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Should the FBI Hack Botnet Victims to Save the Internet?

Some of you may have noticed the massive cyber attack last Friday. It was the largest ever DDOS attack. They work by flooding a server with more traffic than it can handle, causing it to shut down. Hackers typically use botnets to do it. Botnets are a web of personal computers that hackers secretly infect and then wait to exploit. At the right time, they will send the signal and all the infected machines will start sending traffic to the target server, without the person knowing their computer is being used in the attack.

What makes this attack unique is that the botnet was not primarily made up of computers, but of Internet of Things devices.

Mirai is a botnet code that takes control of devices used on what is called the Internet of Things—large numbers of electronic devices not directly connected to computers but all networked through the internet. The devices include webcams, security cameras, DVRs, smart TVs, routers, and similar devices. 1

Using these devices significantly increased the number of bots available, and therefore significantly increased the amount of data/traffic being sent. They reached a rate of over 1 Tbps – that’s Tera-bits per second – the largest ever.

The challenge is that securing these devices is not easy. Most people won’t have a clue how to update their devices and many of them can’t be updated. The solution? The government, of course.

There are a handful of ways that these hordes of hacked devices might be tackled: perhaps governments could regulate the security of devices, or internet service providers could cut off access for certain machines. However, there is another more controversial, but increasingly relevant, way: law enforcement, or specifically the FBI, could hack the devices making up Mirai botnets—many of which are cameras—in order to ultimately disable the malicious network writ large. 2

After all, “this episode illustrates a very serious market failure” says Susan Hennessey, a fellow in national security at the Brookings Institution think tank and former National Security Agency attorney (Note: “think tanks” are extensions of the state, specifically in the propaganda department. You are much more open to Hennessey’s opinion when she is an expert (“fellow”) at the Brookings Institution than when she is a lawyer for the NSA. See TRL Podcast#11). 451 Research elaborates

In a factory-oriented industry, for example, when a factory produces a product, the price of that product should cover the costs of its production and at least enough profit to make its production worthwhile. This price includes labor, components, equipment and all the associated inputs that go in. But what about the pollution the factory makes? This pollution has an economic impact – global warming, crop production and respiratory disease can be the result of such pollution, which affects other businesses and individuals, too. But the factory doesn’t really need to care about these – the factory could produce billions of tons of pollution, and it wouldn’t need to factor the impact of this pollution into its price.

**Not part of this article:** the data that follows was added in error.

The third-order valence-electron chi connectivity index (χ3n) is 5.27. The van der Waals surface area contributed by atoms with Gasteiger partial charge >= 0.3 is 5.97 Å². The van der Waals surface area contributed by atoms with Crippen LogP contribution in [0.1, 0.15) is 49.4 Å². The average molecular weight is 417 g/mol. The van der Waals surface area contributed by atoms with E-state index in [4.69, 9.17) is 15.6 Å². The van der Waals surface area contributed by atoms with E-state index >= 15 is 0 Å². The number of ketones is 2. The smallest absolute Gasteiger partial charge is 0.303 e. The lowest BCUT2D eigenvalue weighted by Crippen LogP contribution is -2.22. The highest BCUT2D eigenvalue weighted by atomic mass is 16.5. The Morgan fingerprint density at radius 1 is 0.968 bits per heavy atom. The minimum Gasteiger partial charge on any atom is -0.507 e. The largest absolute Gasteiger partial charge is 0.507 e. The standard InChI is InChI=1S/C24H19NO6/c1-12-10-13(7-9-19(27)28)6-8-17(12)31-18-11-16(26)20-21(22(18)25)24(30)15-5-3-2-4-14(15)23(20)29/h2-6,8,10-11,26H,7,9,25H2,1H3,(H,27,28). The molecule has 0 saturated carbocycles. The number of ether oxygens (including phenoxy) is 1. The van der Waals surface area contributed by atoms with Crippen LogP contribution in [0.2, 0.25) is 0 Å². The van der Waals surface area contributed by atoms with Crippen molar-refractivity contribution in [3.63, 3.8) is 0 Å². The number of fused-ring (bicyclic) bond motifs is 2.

In other words, the pollution is external to its profit and revenue – economically, pollution is called a negative externality. Externalities occur where the actions of one economic agent make another economic agent worse or better off, yet the first agent neither bears the costs nor receives the benefits of doing so. It is a form of market failure…

Here lies the economic challenge: Let’s say a typical consumer has purchased an internet-enabled toaster for $20. The producer could charge an extra $2 to make the toaster more secure, but that could lead to fewer purchases and impact profit. This is the crux: Would the producer get any benefit from making it more secure? No. The producer would almost certainly reduce its bottom line, as a result of price-sensitive users viewing the product as less attractive.

Would end users see value in paying $2 more for a secure toaster over an insecure one? What benefit does the end user gain by having a secure toaster? None… IoT botnets are an externality.

Of course, the reality is that these kind of market failures are not failures at all, but failures of the state that blocks the market from dealing with these issues on a property rights basis. See Walter Block on Pollution on Youtube as well as What Are You Calling a Failure?

Coincidentally, the timing of Mirai’s rise runs parallel with a looming change to how the FBI can legally hack computers across the US and in other countries.

In December, changes to Rule 41 of Federal Rules of Criminal Procedure, which regulates when judges can authorize warrants for searches and seizures, will come into effect, unless blocked by Congress. 2

Golly, that sure is good timing. Good thing officials have made it clear this attack was by unknown, but definitely non-state actors.

And if that’s not enough, Hennessey warns that if you continue to buy cheap devices that can be exploited by hackers, then you yourself will be considered part of the criminal network.

If society begins to perceive people as failing in that responsibility in a way that harms others—or outsourcing the cost by buying cheap and insecure products—then we may cease to think about botnet ‘victims’ as victims at all. And that will have a significant impact on what we perceive as appropriate law enforcement activity. 2

So if you buy a cheap product (like the TV sitting in your living room watching and listening to you), the FBI may have legal grounds to hack it and take control of it. No more shopping at Walmart, you criminal mastermind.

Published in Brandon Adams